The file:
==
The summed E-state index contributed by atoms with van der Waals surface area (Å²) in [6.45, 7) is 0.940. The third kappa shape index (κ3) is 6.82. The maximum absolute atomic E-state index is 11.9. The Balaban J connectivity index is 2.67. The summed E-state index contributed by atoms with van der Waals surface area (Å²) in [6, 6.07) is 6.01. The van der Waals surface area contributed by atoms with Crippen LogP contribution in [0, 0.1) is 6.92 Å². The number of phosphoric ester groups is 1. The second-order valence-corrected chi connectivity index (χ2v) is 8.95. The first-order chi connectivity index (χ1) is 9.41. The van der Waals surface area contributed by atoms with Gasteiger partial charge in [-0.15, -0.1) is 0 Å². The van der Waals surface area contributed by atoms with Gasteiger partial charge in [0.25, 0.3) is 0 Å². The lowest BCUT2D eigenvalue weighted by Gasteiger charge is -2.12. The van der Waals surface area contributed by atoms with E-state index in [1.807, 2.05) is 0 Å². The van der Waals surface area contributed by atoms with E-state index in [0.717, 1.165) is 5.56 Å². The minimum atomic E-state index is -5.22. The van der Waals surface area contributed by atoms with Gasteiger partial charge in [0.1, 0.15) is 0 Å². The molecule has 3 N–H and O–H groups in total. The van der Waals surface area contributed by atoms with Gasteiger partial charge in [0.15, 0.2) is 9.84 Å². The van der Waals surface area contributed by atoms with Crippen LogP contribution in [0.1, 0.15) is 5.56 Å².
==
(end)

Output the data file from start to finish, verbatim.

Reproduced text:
The summed E-state index contributed by atoms with van der Waals surface area (Å²) in [6.45, 7) is 0.940. The third kappa shape index (κ3) is 6.82. The maximum absolute atomic E-state index is 11.9. The Balaban J connectivity index is 2.67. The summed E-state index contributed by atoms with van der Waals surface area (Å²) in [6, 6.07) is 6.01. The van der Waals surface area contributed by atoms with Crippen LogP contribution in [0, 0.1) is 6.92 Å². The number of phosphoric ester groups is 1. The second-order valence-corrected chi connectivity index (χ2v) is 8.95. The first-order chi connectivity index (χ1) is 9.41. The van der Waals surface area contributed by atoms with Gasteiger partial charge in [-0.15, -0.1) is 0 Å². The van der Waals surface area contributed by atoms with Gasteiger partial charge in [0.25, 0.3) is 0 Å². The lowest BCUT2D eigenvalue weighted by Gasteiger charge is -2.12. The van der Waals surface area contributed by atoms with E-state index in [1.807, 2.05) is 0 Å². The van der Waals surface area contributed by atoms with E-state index in [0.717, 1.165) is 5.56 Å². The minimum atomic E-state index is -5.22. The van der Waals surface area contributed by atoms with Gasteiger partial charge in [0.1, 0.15) is 0 Å². The molecule has 3 N–H and O–H groups in total. The van der Waals surface area contributed by atoms with Gasteiger partial charge in [0.15, 0.2) is 9.84 Å². The van der Waals surface area contributed by atoms with Crippen LogP contribution in [0.1, 0.15) is 5.56 Å².